Past Relationships and Dating After 50
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To date again after 50 — and do it successfully — you have to get rid of lingering attachments to your ex, the one that got away, or your past, and let yourself get on with your future.
Stop magical thinking. In the back of your mind, you not so secretly think that somehow the person who left you will return, suddenly realize how wonderful you are, turn your platonic friendship into something passionate, divorce the person he left you for, and come back to you.
Have these things ever happened? Yes, and so has winning the lottery. The odds are heavily against you. Why would you bet on something that’s truly unlikely to happen and that stops you from loving someone else?
Stop remembering only the good parts. Yes, there was that romantic beginning and the terrific trip to Belize. But don’t stop remembering there.
Remember also the inability to communicate, your former partner’s flash anger, or his depressive withdrawal. Remember his lack of loyalty or inability to give you compliments. Remember the tough stuff that not only broke you up but also made you unhappy many times during the relationship.
As time goes by, people tend to gloss over the bad stuff and think only about the happy times. Doing so has its good points; it helps you get over painful memories. But it’s a fantasy that keeps you attached when you really have to move on.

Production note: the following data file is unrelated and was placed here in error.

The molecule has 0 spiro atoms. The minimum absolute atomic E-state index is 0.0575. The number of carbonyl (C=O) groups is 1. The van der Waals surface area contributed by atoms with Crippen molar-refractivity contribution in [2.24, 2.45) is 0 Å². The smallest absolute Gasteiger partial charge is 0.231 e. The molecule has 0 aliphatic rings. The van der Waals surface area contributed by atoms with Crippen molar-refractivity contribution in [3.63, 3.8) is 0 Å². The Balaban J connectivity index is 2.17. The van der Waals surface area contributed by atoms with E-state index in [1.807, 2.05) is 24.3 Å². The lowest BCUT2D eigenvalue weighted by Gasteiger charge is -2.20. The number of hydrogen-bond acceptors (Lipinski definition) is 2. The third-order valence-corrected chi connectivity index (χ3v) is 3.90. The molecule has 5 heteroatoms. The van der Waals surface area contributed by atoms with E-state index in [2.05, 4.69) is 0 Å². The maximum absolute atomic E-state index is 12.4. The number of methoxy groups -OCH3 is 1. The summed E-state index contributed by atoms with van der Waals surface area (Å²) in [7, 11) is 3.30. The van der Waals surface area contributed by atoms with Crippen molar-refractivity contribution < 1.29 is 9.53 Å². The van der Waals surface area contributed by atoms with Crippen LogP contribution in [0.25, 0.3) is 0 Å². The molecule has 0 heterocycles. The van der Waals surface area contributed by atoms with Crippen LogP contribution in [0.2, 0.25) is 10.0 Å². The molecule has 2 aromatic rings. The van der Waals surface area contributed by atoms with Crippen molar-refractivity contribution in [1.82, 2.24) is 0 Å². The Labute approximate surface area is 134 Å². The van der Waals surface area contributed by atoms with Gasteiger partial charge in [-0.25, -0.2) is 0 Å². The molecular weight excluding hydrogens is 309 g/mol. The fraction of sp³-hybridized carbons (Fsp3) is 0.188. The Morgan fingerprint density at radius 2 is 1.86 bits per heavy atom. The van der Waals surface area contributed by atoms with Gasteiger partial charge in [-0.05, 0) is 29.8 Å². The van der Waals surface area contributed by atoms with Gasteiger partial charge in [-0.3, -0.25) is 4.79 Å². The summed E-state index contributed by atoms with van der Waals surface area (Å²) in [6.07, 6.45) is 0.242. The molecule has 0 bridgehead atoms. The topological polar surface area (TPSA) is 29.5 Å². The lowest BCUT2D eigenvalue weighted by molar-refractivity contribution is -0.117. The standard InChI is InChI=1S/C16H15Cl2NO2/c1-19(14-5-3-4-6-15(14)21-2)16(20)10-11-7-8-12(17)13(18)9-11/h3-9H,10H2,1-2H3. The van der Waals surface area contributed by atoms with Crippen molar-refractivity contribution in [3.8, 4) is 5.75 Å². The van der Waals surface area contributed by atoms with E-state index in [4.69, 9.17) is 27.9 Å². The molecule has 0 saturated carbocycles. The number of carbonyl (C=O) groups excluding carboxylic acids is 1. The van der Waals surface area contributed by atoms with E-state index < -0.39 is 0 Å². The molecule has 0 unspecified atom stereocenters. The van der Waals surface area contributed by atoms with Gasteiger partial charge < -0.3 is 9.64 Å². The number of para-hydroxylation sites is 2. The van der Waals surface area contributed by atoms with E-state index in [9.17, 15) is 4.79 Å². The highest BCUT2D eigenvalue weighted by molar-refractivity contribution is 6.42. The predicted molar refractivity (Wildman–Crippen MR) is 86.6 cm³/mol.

Stop wanting something just because you can’t have it. Being dumped is sometimes a powerful aphrodisiac. You may have felt ambivalent when you were together, but when your partner pulled the plug, he became irresistible.
Try and tease apart “losing” from love. Think about how this relationship would have played out over the long run and see why ending it may have been a good idea — no matter who did it.
Stop extrapolating that relationship to all relationships. If your ex wooed you well and then treated you badly, it’s sad and regrettable, but not necessarily repeatable. People aren’t clones of one another, and though there may be some reason you’ve had more than one destructive relationship, that doesn’t prove that no good relationships are out there.
You may need to reexamine your part in why relationships end and perhaps get some counseling. But don’t think the problem lies in the idea that everyone else is defective — they’re not.